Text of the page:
Interestingly, author William Keisling, the person responsible for the most bizarre theory of Luna’s death is also responsible for the recent assertion that there is a federal grand jury and that leads are being “continuously developed.”

In 2005, Keisling authored “The Midnight Ride of Jonathan Luna.” The book, based largely on court documents from the drug case Luna was handling, points to a convoluted conspiracy in which an FBI informant was out of control, money from a bank robbery case was missing and Luna posed a threat to someone at the bureau who might have had a motive to kill him.

Keisling doesn’t identify a would-be perpetrator, but he hasn’t given up the ghost, either.

This past April 22, Keisling filed a request with the Lancaster County District Attorney under Pennsylvania’s Right to Know Law. He sought copies of all autopsies and forensic records related to Luna’s death. Assistant District Attorney Susan Moyer denied the request in writing on May 6, citing an ongoing federal grand jury investigation.

Asked to confirm the source of that information, Moyer says she spoke with the chief of the violent crimes unit in the U.S. Attorney’s Office in Philadelphia, who instructed her not to use his name and to refer to him by his title.

“He didn’t say ‘Use these words,’ but he told me what I could disclose in the letter [to Keisling],” Moyer says. “If it’s in that letter, then it came from that source. I understand that the letter could be interpreted in different ways. Perhaps I could’ve used the word ‘continually,’ as opposed to ‘continuously.’ But it’s a synopsis of my conversation with that source.”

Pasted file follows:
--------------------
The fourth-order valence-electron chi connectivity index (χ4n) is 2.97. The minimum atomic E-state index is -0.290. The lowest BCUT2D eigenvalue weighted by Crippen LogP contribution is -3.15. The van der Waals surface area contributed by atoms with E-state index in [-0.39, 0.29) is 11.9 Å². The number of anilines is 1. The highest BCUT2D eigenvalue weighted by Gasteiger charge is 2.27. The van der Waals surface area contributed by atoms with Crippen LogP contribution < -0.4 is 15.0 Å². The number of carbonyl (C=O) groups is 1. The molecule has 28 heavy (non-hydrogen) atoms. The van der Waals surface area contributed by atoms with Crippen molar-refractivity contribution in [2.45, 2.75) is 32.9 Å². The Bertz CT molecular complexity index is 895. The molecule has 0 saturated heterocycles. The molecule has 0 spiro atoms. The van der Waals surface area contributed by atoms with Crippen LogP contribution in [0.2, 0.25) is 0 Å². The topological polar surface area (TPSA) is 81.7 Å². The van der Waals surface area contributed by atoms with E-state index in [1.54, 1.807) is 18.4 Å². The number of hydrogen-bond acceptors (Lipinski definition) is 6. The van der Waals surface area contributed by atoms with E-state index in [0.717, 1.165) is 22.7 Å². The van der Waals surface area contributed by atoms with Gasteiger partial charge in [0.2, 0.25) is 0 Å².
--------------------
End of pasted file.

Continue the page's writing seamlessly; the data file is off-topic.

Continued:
Moyer declined to identify the prosecutor by name; Assistant U.S. Attorney David Webb confirms that he is the chief of the violent crimes unit, but declined to discuss or acknowledge any conversation with Moyer.

Richard Manieri, a spokesman for U.S. Attorney Michael L. Levy in Philadelphia offers this much: “It’s still very much an open investigation. If information comes in, it is pursued and followed up.”

Like several people interviewed for this article, TV reporter Jayne Miller says she would not be shocked if it were to be proven that Luna committed suicide – or that he was murdered. Certainly the autopsy would be a key component of any conclusive theory, she says.

And, Miller notes, since the controversy began, Lancaster County has a new coroner. She interviewed him in 2007.

“He told me he saw no reason to reverse the call of the previous coroner,” Miller says. “I asked if it was a homicide or a suicide and he wouldn’t answer the question. But he said the autopsy contains surprises. I came away from that with a different impression of the case,” she says, stopping short of offering her own theory.

An intriguing detail, she adds, is a piece of the puzzle that the FBI aired publicly on March 12, 2004, when the bureau offered a $100,000 reward for information to help solve Luna’s death: Investigators said at the time they had evidence that Luna may have had contact with another person between midnight and the time his body was found. “That’s an interesting loose end,” Miller says.

For now, any hope of seeing the autopsy report has been dashed. On June 29, the Pennsylvania Office of Open Records made a Final Determination, in effect denying Keisling’s appeal of the Lancaster County D.A.’s Office’s decision to withhold information.

From all this, one thing is clear: Luna’s former colleagues are not holding their breath waiting for answers. To many of them, a federal grand jury or the assertion that leads are being “continuously developed” are purely abstract notions.

“I didn’t see too many people calling for more investigation,” says the former federal prosecutor in Baltimore now in private practice. “It seemed that red herrings kept popping up. And all of it contributed to some people’s unhappiness. It was tough to see Jonathan dragged through the mud any further.”

As for Luna’s final stop in life, which happened to be rural Pennsylvania, the attorney says:
“There’s a good chance that he wanted to make it ambiguous.”